I Want to Make a Difference

I Want to Make a Difference: Motivating students to learn by providing them with an opportunity to enhance campus environmental sustainability efforts

This project built an infrastructure to improve the assignment for Social Sciences and Environmental Problems (Environ 211) and developed a model for faculty seeking to engage undergraduates in research syntheses that benefit students’ academic achievement and serve the greater good.

Environ 211’s assignment goal is for students to identify, synthesize, and apply social science research to inform campus environmental sustainability efforts.  Research confirmed that students are motivated by this assignment as it affords an opportunity to make a difference.

Based on this project’s funding we were able to 1) develop, test, and revise a user friendly public web-site sharing students’ insights into how campus sustainability efforts can be improved based on social science research (Social Sciences for Sustainability), 2) create instructions and support materials for students to effectively use the site, 3) complete research on the relationships between the assignment/website and students’ motivation, engagement, and course performance, and 4) share “lessons learned” with faculty similarly interested in strengthening students’ secondary research skills.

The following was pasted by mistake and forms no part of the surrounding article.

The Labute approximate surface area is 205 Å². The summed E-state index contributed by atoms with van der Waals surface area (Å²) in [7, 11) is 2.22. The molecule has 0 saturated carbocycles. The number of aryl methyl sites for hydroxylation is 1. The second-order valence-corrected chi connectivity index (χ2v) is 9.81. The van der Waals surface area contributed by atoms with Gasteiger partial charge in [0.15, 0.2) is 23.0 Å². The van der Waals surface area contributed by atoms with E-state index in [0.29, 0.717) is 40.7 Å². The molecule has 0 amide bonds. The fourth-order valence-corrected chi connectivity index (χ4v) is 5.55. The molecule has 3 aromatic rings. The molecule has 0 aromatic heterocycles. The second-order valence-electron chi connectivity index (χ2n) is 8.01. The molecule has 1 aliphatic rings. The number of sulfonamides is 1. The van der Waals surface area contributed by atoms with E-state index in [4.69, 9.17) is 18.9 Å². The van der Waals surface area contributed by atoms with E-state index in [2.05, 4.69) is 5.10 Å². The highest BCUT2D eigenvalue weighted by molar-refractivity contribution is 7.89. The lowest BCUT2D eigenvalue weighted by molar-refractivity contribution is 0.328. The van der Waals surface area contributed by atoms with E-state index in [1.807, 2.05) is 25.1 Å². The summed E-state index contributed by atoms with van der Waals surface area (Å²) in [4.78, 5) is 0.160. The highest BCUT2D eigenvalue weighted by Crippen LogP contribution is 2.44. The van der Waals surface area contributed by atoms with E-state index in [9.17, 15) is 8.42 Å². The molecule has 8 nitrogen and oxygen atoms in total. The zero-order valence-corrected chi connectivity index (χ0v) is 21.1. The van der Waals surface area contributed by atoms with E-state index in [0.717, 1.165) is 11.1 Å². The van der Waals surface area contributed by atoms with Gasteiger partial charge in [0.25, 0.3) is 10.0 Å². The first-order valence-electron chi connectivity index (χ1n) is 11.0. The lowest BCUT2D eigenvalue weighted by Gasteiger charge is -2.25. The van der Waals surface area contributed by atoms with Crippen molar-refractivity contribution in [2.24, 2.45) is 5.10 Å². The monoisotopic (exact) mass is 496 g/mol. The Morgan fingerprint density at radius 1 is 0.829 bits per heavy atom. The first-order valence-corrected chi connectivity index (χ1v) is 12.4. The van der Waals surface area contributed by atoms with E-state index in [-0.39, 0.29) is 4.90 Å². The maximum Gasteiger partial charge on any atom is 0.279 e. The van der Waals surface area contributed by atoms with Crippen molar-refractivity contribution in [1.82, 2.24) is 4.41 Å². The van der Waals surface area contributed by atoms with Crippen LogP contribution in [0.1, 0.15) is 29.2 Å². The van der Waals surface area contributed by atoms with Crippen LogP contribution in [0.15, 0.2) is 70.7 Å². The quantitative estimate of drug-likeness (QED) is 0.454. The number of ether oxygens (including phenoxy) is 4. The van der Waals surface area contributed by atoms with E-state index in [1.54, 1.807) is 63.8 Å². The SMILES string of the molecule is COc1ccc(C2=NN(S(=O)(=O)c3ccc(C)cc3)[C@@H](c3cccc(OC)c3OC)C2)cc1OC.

Creating a single web-site has ensured that content generated by students’ remains accessible and can be built and improved upon over time, to help all those seeking to enhance UM’s and other campus’ sustainability.  As traffic to the site grows and positive feedback is added, students will recognize that their ability to make a difference extends beyond UM, to campuses across the globe. This will further increase students’ motivation to produce quality content and thus, lead to additional improvements in their understanding of the benefits of the social sciences for addressing sustainability and other societal challenges.


Project Team:

Michaela Zint, Associate Professor, School of Natural Resources and Environment, School of Education, and College of Literature, Science, and the Arts